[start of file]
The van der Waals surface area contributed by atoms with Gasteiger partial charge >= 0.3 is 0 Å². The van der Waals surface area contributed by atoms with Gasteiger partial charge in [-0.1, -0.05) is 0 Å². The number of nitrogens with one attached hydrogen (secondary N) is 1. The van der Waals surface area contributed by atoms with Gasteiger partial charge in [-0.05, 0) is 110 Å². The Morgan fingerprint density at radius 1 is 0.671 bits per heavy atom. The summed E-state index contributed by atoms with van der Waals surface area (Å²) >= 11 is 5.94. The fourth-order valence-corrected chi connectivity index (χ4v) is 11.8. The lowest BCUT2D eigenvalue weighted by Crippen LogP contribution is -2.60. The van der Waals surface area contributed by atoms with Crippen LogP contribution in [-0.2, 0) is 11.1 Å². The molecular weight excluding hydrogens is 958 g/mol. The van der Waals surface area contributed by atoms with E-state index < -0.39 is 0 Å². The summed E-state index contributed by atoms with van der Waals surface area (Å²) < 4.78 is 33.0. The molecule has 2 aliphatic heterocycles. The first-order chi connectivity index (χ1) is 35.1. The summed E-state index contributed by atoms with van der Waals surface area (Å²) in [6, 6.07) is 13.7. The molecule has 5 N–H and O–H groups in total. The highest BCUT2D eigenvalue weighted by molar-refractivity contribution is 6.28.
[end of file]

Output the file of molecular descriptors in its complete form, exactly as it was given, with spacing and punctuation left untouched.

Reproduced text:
The van der Waals surface area contributed by atoms with Gasteiger partial charge >= 0.3 is 0 Å². The van der Waals surface area contributed by atoms with Gasteiger partial charge in [-0.1, -0.05) is 0 Å². The number of nitrogens with one attached hydrogen (secondary N) is 1. The van der Waals surface area contributed by atoms with Gasteiger partial charge in [-0.05, 0) is 110 Å². The Morgan fingerprint density at radius 1 is 0.671 bits per heavy atom. The summed E-state index contributed by atoms with van der Waals surface area (Å²) >= 11 is 5.94. The fourth-order valence-corrected chi connectivity index (χ4v) is 11.8. The lowest BCUT2D eigenvalue weighted by Crippen LogP contribution is -2.60. The van der Waals surface area contributed by atoms with Crippen LogP contribution in [-0.2, 0) is 11.1 Å². The molecular weight excluding hydrogens is 958 g/mol. The van der Waals surface area contributed by atoms with E-state index < -0.39 is 0 Å². The summed E-state index contributed by atoms with van der Waals surface area (Å²) < 4.78 is 33.0. The molecule has 2 aliphatic heterocycles. The first-order chi connectivity index (χ1) is 35.1. The summed E-state index contributed by atoms with van der Waals surface area (Å²) in [6, 6.07) is 13.7. The molecule has 5 N–H and O–H groups in total. The highest BCUT2D eigenvalue weighted by molar-refractivity contribution is 6.28.